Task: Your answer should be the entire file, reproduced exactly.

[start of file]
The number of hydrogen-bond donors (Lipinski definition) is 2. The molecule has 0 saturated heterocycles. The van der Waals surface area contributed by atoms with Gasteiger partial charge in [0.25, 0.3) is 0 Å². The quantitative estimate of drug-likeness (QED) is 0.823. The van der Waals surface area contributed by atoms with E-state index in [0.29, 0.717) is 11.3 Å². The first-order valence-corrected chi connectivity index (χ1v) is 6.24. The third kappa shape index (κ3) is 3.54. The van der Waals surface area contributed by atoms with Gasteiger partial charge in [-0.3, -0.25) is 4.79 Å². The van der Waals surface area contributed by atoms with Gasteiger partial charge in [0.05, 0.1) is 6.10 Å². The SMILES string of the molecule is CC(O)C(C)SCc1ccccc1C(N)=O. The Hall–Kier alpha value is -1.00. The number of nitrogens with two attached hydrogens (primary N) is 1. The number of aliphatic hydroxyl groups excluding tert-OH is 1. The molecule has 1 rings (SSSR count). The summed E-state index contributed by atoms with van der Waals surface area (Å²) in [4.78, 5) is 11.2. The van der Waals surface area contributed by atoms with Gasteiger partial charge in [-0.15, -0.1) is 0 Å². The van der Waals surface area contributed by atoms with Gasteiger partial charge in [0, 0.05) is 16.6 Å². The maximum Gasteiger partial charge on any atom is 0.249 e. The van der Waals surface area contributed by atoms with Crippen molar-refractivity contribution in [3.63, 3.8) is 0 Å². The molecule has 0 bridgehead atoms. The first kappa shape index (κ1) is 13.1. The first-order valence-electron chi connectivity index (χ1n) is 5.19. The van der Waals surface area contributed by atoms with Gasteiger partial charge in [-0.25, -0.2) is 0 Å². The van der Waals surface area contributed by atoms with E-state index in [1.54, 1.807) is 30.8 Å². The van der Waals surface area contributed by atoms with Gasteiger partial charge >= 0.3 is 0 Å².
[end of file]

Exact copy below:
The number of hydrogen-bond donors (Lipinski definition) is 2. The molecule has 0 saturated heterocycles. The van der Waals surface area contributed by atoms with Gasteiger partial charge in [0.25, 0.3) is 0 Å². The quantitative estimate of drug-likeness (QED) is 0.823. The van der Waals surface area contributed by atoms with E-state index in [0.29, 0.717) is 11.3 Å². The first-order valence-corrected chi connectivity index (χ1v) is 6.24. The third kappa shape index (κ3) is 3.54. The van der Waals surface area contributed by atoms with Gasteiger partial charge in [-0.3, -0.25) is 4.79 Å². The van der Waals surface area contributed by atoms with Gasteiger partial charge in [0.05, 0.1) is 6.10 Å². The SMILES string of the molecule is CC(O)C(C)SCc1ccccc1C(N)=O. The Hall–Kier alpha value is -1.00. The number of nitrogens with two attached hydrogens (primary N) is 1. The number of aliphatic hydroxyl groups excluding tert-OH is 1. The molecule has 1 rings (SSSR count). The summed E-state index contributed by atoms with van der Waals surface area (Å²) in [4.78, 5) is 11.2. The van der Waals surface area contributed by atoms with Gasteiger partial charge in [-0.15, -0.1) is 0 Å². The van der Waals surface area contributed by atoms with Gasteiger partial charge in [0, 0.05) is 16.6 Å². The maximum Gasteiger partial charge on any atom is 0.249 e. The van der Waals surface area contributed by atoms with Crippen molar-refractivity contribution in [3.63, 3.8) is 0 Å². The molecule has 0 bridgehead atoms. The first kappa shape index (κ1) is 13.1. The first-order valence-electron chi connectivity index (χ1n) is 5.19. The van der Waals surface area contributed by atoms with Gasteiger partial charge in [-0.25, -0.2) is 0 Å². The van der Waals surface area contributed by atoms with E-state index in [1.54, 1.807) is 30.8 Å². The van der Waals surface area contributed by atoms with Gasteiger partial charge >= 0.3 is 0 Å².